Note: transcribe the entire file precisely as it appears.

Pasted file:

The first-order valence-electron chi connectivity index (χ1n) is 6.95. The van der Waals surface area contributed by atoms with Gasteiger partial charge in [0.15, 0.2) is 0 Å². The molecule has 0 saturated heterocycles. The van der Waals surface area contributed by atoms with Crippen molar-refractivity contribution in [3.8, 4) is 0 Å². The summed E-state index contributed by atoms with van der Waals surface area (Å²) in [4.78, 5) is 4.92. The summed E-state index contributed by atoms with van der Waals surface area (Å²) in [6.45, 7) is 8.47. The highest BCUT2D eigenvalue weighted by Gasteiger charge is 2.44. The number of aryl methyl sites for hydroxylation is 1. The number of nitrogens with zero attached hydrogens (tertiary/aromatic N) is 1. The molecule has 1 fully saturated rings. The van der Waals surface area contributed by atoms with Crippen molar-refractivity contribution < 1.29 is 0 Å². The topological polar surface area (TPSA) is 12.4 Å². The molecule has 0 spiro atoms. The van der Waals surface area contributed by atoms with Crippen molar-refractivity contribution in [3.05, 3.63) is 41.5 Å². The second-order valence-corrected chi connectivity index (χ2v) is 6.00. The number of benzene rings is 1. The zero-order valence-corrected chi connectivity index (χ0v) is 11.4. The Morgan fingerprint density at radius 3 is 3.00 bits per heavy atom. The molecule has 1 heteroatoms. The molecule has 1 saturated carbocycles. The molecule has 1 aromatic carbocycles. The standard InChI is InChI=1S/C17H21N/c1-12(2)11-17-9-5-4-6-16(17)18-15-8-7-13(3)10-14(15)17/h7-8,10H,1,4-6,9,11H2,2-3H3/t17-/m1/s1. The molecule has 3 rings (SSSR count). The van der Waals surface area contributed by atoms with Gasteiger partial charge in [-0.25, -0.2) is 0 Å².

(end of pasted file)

The first-order valence-electron chi connectivity index (χ1n) is 6.95. The van der Waals surface area contributed by atoms with Gasteiger partial charge in [0.15, 0.2) is 0 Å². The molecule has 0 saturated heterocycles. The van der Waals surface area contributed by atoms with Crippen molar-refractivity contribution in [3.8, 4) is 0 Å². The summed E-state index contributed by atoms with van der Waals surface area (Å²) in [4.78, 5) is 4.92. The summed E-state index contributed by atoms with van der Waals surface area (Å²) in [6.45, 7) is 8.47. The highest BCUT2D eigenvalue weighted by Gasteiger charge is 2.44. The number of aryl methyl sites for hydroxylation is 1. The number of nitrogens with zero attached hydrogens (tertiary/aromatic N) is 1. The molecule has 1 fully saturated rings. The van der Waals surface area contributed by atoms with Crippen molar-refractivity contribution < 1.29 is 0 Å². The topological polar surface area (TPSA) is 12.4 Å². The molecule has 0 spiro atoms. The van der Waals surface area contributed by atoms with Crippen molar-refractivity contribution in [3.05, 3.63) is 41.5 Å². The second-order valence-corrected chi connectivity index (χ2v) is 6.00. The number of benzene rings is 1. The zero-order valence-corrected chi connectivity index (χ0v) is 11.4. The Morgan fingerprint density at radius 3 is 3.00 bits per heavy atom. The molecule has 1 heteroatoms. The molecule has 1 saturated carbocycles. The molecule has 1 aromatic carbocycles. The standard InChI is InChI=1S/C17H21N/c1-12(2)11-17-9-5-4-6-16(17)18-15-8-7-13(3)10-14(15)17/h7-8,10H,1,4-6,9,11H2,2-3H3/t17-/m1/s1. The molecule has 3 rings (SSSR count). The van der Waals surface area contributed by atoms with Gasteiger partial charge in [-0.25, -0.2) is 0 Å².